Kuta (Lombok), Indonesia

Told about the fantastic beaches of Lombok we headed to Kuta in search of peace and relaxation. The plan was now etched with a few days in the sun and then one final ‘honeyear’ challenge, to trek the Gunung Rinjani. We would then spend our final days on the beaches of the Gili Islands.

Rinjani is a highly impressive volcano lording over the northern half of Lombok, 3,726m up. The trek is said to be incredibly tough and this gave us a reason why we could miss Bromo in Java but get to the beaches sooner. A great compromise.

We headed to the ‘white sands’ but a las they were horrible. The beaches were full of cigarette butts, litter and huge groups of locals. All of whom persisted to approach us to try to ‘practice English’. Normally this is fine but within 5 minutes you have 2/3 people either side of you talking at once. It became exhausting and we weren’t entirely sure on their motives.

We moved off the beach and found a hotel with a pool to relax around. Later in the day we pool hopped to another place, with a bar. Bonus!

Not the white prestine sandy beaches we were expecting

Not the white pristine sandy beaches we were expecting

We stayed here instead for the morning

We stayed here instead for the morning

When it was late enough, we came here to have a dip and a beer!!!

When it was late enough, we came here to have a dip and a beer!!!

Over dinner we started to review and research Rinjani to scope out the best tour agencies. We had been told by a few travel friends that this trek was the daddy of volcano Treks, if we wanted to do just one this would tick the boxes. The two girls we toured with in Bandung had actually completed it and they also advised that this experience topped Mt Bromo for them. We had been told a small amount of negative information but naively swatted it away. Research provided some disturbing information. The reviews, and ALL of them, warn about the substantial volume of litter throughout the trek, an abundance of human faeces on the paths, rats crawling over you at camp and guides being underpaid and unsafe.

As I said, initially we took the stories with a pinch of salt as we were told some of this but never imagined it to be true. All of our travel friends had said this was THE volcano to do. On closer inspection we realised that none of our travel friends had actually completed this trek they were all going on word of mouth. We had the old, ‘it cant be that bad!’ attitude in regards to the litter. We were suddenly quite troubled with the reviews we read and so Natalie was on a mission researching more deeply, finding as many recent travel blogs as she could muster. We discussed it and clearly we had a huge conflict. The views from the top are absolutely awe-inspiring. Just look at the picture below (from google). A tough trek for one final accomplishment before home. However Gurung Rinjani is a National Park. Therefore tourists pay a hefty entrance fee to trek here, but it appears that none of the entrance fee goes towards the clean up and maintenance.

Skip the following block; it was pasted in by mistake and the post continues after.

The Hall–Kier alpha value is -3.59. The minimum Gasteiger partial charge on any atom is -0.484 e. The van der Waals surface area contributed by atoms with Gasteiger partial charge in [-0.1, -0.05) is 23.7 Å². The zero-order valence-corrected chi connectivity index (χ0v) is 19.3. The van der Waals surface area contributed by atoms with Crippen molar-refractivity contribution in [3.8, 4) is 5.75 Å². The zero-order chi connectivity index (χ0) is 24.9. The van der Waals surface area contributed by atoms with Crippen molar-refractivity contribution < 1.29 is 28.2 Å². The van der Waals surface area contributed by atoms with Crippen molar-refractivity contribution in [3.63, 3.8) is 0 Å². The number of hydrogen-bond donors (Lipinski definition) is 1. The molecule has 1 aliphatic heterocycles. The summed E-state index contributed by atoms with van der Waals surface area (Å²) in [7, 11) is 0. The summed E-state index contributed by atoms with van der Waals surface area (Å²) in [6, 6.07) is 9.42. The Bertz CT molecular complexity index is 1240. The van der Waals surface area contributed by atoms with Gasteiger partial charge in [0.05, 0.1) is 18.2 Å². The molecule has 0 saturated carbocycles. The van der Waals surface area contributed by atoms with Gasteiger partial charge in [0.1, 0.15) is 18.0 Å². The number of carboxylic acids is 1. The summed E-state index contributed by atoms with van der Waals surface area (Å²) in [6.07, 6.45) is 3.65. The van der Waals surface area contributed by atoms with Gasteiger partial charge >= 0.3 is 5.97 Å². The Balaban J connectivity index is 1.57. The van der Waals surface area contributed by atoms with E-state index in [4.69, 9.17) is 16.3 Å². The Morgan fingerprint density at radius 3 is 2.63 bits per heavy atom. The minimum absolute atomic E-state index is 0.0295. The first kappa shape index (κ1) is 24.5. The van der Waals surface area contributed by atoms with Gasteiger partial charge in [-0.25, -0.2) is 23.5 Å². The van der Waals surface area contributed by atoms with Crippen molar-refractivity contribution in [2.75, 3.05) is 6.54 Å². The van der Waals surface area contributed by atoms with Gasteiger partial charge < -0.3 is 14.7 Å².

The majestic Mount Rinjani. Images like this make it hard to pass up but inner peace with our decision is a moral win in our book

The majestic Mount Rinjani. Images like this make it hard to pass up but inner peace with our decision is a moral win in our book

In the end we decided that by doing the trek and paying the significant fee only supported a poor cause and our own selfish desires were not enough. It is a national park and people and nature should be treated with more respect. Until those entrance fees go towards the clean up of this natural beauty we will not contribute to the destruction of it. Our decision was ratified later when a tour guide tried to sell the trek to us. We explained our points and he just accepted it knowing he had no leverage. I mean an Asian person with no answer is a complete anomaly. A sad miss but the right choice for right now. Apparently a few of the tour agencies are battling the national park to arrange clean up, there are talks of it beginning soon, but who knows the truth.

Kuta, another bust, was a one night visit and we hurried onwards to the Gili Islands. This is where we wanted to come from the moment we left the orangutans.

I just want to caveat something. I am sure Kuta is a lovely place as there were many backpackers there. The locals were very friendly and welcoming. However, it appears that Kuta is a base to eat, drink and sleep with all the ‘scenic’ beaches motorbike rides away or journeys outside of town. We are our own biggest downfall right now. A few months ago we would relish in hiring a bike to explore for a few days. Unfortunately, we have thrown in the towel and want to be lazy in our final weeks and want luxury on our doorstep. We acknowledge Kuta wasn’t given a full chance to show its charm.

Onto the Gili Islands next where we finally smile, we finally found a beautiful beach, finally relax and have fun.


2 responses to “Kuta (Lombok), Indonesia

  1. Poop on the trail, rubbish all around and rats crawling all over you…how did you turn that down? Clearly you’re no longer true back packers ;-). Good on you taking a stance, morally the right thing to do so we shall just put up with the Google pic instead…boooooo! Are you sure the hike didn’t scare you? Ran 10 miles this morning, 5am start…reminded me of last year at Lacovia with you!

  2. Reminds me of a quote I read recently “….how do I put this nicely, somewhat non positive!”

    Good to hear I’m not the only one.

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